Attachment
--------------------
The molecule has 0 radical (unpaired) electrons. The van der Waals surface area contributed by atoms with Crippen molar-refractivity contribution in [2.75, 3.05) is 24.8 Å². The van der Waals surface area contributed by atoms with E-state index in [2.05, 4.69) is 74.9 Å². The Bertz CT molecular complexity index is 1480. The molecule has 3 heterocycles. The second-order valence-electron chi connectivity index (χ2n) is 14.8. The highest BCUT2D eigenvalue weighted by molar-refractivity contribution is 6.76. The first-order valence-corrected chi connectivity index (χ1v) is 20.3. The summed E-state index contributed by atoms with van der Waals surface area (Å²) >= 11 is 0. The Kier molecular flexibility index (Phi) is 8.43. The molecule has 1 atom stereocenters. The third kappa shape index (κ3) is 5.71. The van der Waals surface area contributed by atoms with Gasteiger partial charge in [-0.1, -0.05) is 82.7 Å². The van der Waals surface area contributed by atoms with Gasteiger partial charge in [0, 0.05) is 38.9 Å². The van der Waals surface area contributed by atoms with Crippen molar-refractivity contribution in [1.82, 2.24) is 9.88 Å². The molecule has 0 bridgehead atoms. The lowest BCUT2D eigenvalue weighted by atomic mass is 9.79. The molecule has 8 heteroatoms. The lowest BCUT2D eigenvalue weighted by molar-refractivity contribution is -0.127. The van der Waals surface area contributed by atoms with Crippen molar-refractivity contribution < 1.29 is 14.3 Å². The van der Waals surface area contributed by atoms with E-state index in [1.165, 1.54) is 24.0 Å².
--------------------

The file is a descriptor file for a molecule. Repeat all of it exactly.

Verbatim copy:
The molecule has 0 radical (unpaired) electrons. The van der Waals surface area contributed by atoms with Crippen molar-refractivity contribution in [2.75, 3.05) is 24.8 Å². The van der Waals surface area contributed by atoms with E-state index in [2.05, 4.69) is 74.9 Å². The Bertz CT molecular complexity index is 1480. The molecule has 3 heterocycles. The second-order valence-electron chi connectivity index (χ2n) is 14.8. The highest BCUT2D eigenvalue weighted by molar-refractivity contribution is 6.76. The first-order valence-corrected chi connectivity index (χ1v) is 20.3. The summed E-state index contributed by atoms with van der Waals surface area (Å²) >= 11 is 0. The Kier molecular flexibility index (Phi) is 8.43. The molecule has 1 atom stereocenters. The third kappa shape index (κ3) is 5.71. The van der Waals surface area contributed by atoms with Gasteiger partial charge in [-0.1, -0.05) is 82.7 Å². The van der Waals surface area contributed by atoms with Gasteiger partial charge in [0, 0.05) is 38.9 Å². The van der Waals surface area contributed by atoms with Crippen molar-refractivity contribution in [1.82, 2.24) is 9.88 Å². The molecule has 0 bridgehead atoms. The lowest BCUT2D eigenvalue weighted by atomic mass is 9.79. The molecule has 8 heteroatoms. The lowest BCUT2D eigenvalue weighted by molar-refractivity contribution is -0.127. The van der Waals surface area contributed by atoms with Crippen molar-refractivity contribution < 1.29 is 14.3 Å². The van der Waals surface area contributed by atoms with E-state index in [1.165, 1.54) is 24.0 Å².